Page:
It’s seasons like my May where I’m all wound up tight and tangled up in the lasts, running headfirst towards tomorrow. He stops me. Stops me right in my tracks because something beautiful is at my fingertips and it’s called today! My God doesn’t stop when my four-year adventure does. He’s over there waving, I’m not done with you just yet. He’s the God of beginnings too—always turning dust to diamonds, always springing up some new thing. A diamond new thing: “Layne, I want to know God.”
It started with a text. Actually, it started three years prior: with an 8am box of free donuts, and a wide-awake new Young Life leader (me), and a shameless introduction to a girl I’d never seen before. California transfer-girl, caught in the whirlwind of a brand new high school—she just needed a hey that day. We became friends in early 2012, Facebook says so. I got to engage, invite, include her—I brought her into the fold of all things Jesus and Young Life. She came to everything I told her to—faithful to club Mondays and coffeeshop campaigners, said yes to a December weekend with me at camp.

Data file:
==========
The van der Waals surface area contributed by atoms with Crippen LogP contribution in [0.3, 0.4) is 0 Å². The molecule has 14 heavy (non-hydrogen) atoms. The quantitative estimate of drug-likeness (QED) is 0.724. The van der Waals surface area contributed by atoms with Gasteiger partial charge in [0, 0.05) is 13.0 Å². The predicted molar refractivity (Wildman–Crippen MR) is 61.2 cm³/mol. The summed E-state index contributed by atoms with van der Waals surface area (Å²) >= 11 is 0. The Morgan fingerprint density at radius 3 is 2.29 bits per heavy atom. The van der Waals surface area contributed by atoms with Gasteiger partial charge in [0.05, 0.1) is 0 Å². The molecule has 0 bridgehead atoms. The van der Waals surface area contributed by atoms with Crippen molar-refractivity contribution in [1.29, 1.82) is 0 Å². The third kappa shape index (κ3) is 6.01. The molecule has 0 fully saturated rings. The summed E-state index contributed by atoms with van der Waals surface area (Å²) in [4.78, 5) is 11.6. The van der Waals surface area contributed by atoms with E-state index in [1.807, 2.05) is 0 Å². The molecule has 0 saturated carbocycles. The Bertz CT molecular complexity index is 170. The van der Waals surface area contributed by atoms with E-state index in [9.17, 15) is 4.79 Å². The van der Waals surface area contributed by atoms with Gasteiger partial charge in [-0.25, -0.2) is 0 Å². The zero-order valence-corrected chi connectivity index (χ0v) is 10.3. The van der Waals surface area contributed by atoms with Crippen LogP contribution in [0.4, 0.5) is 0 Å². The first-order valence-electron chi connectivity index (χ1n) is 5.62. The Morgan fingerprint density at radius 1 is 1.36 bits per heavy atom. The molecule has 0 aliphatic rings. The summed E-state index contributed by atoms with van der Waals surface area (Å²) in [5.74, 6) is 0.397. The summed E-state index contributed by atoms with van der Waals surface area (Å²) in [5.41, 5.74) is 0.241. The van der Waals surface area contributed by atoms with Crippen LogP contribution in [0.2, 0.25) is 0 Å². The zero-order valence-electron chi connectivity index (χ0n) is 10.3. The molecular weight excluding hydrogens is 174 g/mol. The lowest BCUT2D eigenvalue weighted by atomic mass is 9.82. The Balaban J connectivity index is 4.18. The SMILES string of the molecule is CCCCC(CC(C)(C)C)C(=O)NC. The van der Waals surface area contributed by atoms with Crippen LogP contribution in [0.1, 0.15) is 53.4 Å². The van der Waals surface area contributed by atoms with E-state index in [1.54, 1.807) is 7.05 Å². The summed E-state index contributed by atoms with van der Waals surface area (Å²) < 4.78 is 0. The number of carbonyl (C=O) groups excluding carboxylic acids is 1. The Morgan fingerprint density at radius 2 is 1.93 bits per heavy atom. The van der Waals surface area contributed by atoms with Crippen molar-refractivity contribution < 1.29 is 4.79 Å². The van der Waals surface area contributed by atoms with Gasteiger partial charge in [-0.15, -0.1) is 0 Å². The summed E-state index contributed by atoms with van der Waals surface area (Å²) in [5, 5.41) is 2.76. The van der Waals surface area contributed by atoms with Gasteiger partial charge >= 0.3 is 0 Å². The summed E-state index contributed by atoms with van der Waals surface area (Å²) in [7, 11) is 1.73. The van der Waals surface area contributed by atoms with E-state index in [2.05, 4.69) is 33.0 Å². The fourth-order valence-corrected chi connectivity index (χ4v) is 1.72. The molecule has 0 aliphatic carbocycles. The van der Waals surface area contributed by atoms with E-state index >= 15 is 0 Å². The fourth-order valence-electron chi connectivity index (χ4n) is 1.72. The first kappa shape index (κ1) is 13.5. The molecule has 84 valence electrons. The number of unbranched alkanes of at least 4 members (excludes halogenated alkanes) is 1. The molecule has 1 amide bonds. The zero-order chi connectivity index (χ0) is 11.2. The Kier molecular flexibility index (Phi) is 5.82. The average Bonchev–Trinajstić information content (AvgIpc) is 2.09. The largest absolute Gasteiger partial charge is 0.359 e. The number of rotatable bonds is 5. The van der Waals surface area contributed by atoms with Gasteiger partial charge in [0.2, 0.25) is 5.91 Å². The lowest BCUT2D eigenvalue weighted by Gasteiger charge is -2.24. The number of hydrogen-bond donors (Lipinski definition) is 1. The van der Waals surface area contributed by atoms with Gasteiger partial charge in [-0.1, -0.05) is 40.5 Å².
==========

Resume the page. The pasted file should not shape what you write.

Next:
Then 3 years of nothingness happened. Anyone who’s been a people-pursuer or a ministry-doer sees that number and names her still-unreached. I am no different. I’d lost her. Though in practice, I was consistent—always inviting her to Mondays and Wednesdays—in belief I was faithless. I gave up. But my God is always faithful.
She’s been through a lot, far more than I’d write for any 18-year-old. I hate that she isn’t new to bad news. But this particular Saturday brought the worst kind of bad news. She got a sunrise phone call. Ezra—her boyfriend and best friend—had passed away in a 4am car wreck. She collapsed to the ground, wept lonely at her lowest low. She says Somebody caught her there. Fast-forward a few months, she texts me: Layne, I want to know God.